Posts tagged “Bird Photography

My Process, My Thinking (Three Photographs)

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Photography is what you make of it, so I can only speak personally. My take on photography is to make photographs that please me and my audience. In dong so I don’t want to stray too far away from reality, but I do want to photograph things that might not otherwise be seen or appreciated. This is a two-step process. Putting myself somewhere where I might find subjects and then making  photographs with my camera; this step is as much about the eye as about the technology. The second step is assessing the raw input, rejecting those shots that are badly implemented in cameraand then processing them with the lightest hand possible to get the effect I want. This second step requires thinking through an outcome that is realistic and has impact. This two-step process may look as easy as this duck’s excellent landing on ice. But in reality there is a lot going on. 


A Stubborn Bird (Two Photographs)

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Chickadees dive bomb you over and over seeking handouts of seeds. They have the fortitude and ingenuity to weather the winter, eating more than their own weight from caches of food they have hidden over the course of the summer and fall. If you observe their nests they feed their young and take out the garbage. But it is rare for one to sit still as this one did for its portrait.


A Duck (Three Photographs)

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There come a point in the year when I am limited in available photos, especially as the weather turns bad. There are some ducks whose perseverance is remarkable and on the worst of days they still look great. In the winter you can count on some birds to be around, you just can’t guarantee their mood, this one seemed in fine form. These three shots were all done with a mixture of various software and some flotsam was removed along the way. I am experimenting with Skylum Software (formerly Macphun). There is a lot to explore such as in Luminar 2018, and while everything can be improved it suits my taste for permitting a more natural look in the results.


Happy New Year! A Chickadee and some Comments (Three Photographs)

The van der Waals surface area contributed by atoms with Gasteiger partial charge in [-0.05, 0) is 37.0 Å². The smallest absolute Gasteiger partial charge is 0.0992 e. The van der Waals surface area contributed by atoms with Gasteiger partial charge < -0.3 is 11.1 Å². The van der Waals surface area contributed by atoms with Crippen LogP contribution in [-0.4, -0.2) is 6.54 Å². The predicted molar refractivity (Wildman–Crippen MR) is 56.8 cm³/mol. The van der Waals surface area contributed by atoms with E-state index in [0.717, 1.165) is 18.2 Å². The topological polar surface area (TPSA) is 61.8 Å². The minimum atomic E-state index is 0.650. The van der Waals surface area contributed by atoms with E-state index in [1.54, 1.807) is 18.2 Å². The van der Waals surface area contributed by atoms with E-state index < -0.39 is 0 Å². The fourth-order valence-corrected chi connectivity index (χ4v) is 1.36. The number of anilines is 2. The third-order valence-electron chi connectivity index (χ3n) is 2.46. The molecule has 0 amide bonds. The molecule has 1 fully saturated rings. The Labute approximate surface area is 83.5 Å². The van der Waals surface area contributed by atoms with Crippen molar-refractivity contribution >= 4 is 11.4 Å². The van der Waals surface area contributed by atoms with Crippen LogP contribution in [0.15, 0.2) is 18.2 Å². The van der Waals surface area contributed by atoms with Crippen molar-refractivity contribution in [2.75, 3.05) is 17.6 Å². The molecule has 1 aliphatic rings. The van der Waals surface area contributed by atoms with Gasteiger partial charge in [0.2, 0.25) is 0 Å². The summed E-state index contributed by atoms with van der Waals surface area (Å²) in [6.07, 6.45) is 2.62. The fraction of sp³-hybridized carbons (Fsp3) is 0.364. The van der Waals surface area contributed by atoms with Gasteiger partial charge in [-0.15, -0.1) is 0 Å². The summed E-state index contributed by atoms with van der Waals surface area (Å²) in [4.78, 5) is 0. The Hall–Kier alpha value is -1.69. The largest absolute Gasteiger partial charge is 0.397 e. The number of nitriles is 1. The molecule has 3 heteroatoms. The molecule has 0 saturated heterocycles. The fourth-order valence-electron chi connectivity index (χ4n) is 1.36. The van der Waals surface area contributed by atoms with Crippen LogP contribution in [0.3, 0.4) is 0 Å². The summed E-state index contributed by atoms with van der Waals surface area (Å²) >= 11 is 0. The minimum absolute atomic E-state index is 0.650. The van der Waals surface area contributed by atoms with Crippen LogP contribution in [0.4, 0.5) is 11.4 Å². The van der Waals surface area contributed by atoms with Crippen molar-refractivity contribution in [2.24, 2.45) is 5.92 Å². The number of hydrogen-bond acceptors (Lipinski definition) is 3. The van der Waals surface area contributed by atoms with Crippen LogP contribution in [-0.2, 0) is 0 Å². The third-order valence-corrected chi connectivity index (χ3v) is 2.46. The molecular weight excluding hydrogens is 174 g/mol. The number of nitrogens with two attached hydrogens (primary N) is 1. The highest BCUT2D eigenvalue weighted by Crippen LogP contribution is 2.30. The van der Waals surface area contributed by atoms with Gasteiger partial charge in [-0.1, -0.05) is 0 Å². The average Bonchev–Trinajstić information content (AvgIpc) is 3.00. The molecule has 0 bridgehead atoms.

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Until I took these shots I have had no luck at capturing a chickadee upside down, this is the closest I can recall. It’s not that they aren’t in the upside down that often, I just could not click the shot fast enough. The three photographs illustrate two points, photos with distinctive eyes win over those without even a twinkle. More importantly, shooting fast to stop motion is great but having just a bit of motion can be better. Getting super high speeds to stop motion may not always result in the most dramatic of shots, you won’t have impact if people don’t see the eye.


Geese (Three Photographs)

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Geese are always quarreling, and sometimes they have cause. There is a story in these three photos (they should be seen in sequence) but I was more concerned about the photography. I have done these in B&W because the contrast works in B&W. The color was underexposed, and in B&W you can more easily compensate for that. The same is true of color-casts that are not as much of an issue in B&W. B&W focuses on subject, contrast and lighting.


Fandango (Two Photographs)

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I have seen other photographers taking photographs like these. Action, is great in wildlife photography. I like doing these kinds of photos because they lend themselves to interpretation in processing and by the audience. I pushed the black and white a bit because it already had an abstract quality.


Goldfinch (Three Photographs)

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It’s fun catching these birds out in the open; they make for both colorful and impressive subjects. I find in editing that noise is an issue, given the size of the crop and one has to work against the tendency of the camera and standard processing to dull the texture and color. Shooting and editing pose issues that make the final product even more valuable when the goldfinch looks just like you remember it.